Neurons that regulate mouse torpor
2020; 583 (7814): 115-+
The advent of endothermy, which is achieved through the continuous homeostatic regulation of body temperature and metabolism1,2, is a defining feature of mammalian and avian evolution. However, when challenged by food deprivation or harsh environmental conditions, many mammalian species initiate adaptive energy-conserving survival strategies-including torpor and hibernation-during which their body temperature decreases far below its homeostatic set-point3-5. How homeothermic mammals initiate and regulate these hypothermic states remains largely unknown. Here we show that entry into mouse torpor, a fasting-induced state with a greatly decreased metabolic rate and a body temperature as low as 20 °C6, is regulated by neurons in the medial and lateral preoptic area of the hypothalamus. We show that restimulation of neurons that were activated during a previous bout of torpor is sufficient to initiate the key features of torpor, even in mice that are not calorically restricted. Among these neurons we identify a population of glutamatergic Adcyap1-positive cells, the activity of which accurately determines when mice naturally initiate and exit torpor, and the inhibition of which disrupts the natural process of torpor entry, maintenance and arousal. Taken together, our results reveal a specific neuronal population in the mouse hypothalamus that serves as a core regulator of torpor. This work forms a basis for the future exploration of mechanisms and circuitry that regulate extreme hypothermic and hypometabolic states, and enables genetic access to monitor, initiate, manipulate and study these ancient adaptations of homeotherm biology.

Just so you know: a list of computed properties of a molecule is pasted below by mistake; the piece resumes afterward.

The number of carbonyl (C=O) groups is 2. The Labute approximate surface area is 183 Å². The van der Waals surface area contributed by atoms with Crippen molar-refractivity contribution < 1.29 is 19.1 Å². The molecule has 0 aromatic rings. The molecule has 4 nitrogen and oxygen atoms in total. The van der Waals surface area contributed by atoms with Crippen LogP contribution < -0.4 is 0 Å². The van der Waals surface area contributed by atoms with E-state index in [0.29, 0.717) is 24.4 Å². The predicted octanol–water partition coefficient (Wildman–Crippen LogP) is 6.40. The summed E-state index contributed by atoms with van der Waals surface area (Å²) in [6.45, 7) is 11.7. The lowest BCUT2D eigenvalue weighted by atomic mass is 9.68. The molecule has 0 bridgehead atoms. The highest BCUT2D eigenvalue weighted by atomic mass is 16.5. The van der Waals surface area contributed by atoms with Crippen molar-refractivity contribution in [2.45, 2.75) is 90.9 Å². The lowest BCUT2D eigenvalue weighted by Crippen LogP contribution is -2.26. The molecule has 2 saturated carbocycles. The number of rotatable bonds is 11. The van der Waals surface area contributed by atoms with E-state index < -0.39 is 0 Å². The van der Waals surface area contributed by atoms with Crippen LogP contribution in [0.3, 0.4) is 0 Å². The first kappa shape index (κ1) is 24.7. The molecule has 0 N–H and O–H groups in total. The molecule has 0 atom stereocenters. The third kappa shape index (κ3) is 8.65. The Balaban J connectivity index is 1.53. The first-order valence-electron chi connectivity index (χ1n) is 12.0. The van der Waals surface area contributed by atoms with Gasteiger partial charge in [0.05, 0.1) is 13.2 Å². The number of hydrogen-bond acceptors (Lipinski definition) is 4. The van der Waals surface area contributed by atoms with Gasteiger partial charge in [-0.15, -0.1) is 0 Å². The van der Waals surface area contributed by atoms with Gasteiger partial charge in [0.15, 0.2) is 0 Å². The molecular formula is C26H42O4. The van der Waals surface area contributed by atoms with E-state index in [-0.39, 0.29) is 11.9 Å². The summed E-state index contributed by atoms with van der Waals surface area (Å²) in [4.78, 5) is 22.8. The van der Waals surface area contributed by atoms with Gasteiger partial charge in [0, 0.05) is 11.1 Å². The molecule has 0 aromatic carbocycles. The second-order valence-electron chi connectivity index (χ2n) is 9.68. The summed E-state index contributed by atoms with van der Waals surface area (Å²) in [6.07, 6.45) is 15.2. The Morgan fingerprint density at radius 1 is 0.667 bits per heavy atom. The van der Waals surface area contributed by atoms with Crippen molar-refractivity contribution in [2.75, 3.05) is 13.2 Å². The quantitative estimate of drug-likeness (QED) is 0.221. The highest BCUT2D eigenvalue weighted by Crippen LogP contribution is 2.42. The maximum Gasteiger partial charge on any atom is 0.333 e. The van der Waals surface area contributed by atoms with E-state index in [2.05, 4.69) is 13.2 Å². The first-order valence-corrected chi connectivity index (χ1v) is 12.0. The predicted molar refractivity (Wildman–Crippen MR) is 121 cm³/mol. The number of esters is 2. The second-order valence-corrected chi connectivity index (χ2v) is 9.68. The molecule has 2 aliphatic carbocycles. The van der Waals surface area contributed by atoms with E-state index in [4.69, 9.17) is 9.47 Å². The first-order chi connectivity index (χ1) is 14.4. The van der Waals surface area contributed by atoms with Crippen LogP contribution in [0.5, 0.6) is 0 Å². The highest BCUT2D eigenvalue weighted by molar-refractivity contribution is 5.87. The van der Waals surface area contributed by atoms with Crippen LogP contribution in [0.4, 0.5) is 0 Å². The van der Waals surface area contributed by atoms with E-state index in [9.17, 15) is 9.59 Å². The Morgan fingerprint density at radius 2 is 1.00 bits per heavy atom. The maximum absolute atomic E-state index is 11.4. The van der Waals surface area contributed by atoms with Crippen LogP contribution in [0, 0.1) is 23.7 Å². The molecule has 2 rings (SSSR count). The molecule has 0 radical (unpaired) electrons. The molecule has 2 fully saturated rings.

View details for DOI 10.1038/s41586-020-2387-5
View details for Web of Science ID 000623830500002
View details for PubMedID 32528180
View details for PubMedCentralID PMC7449701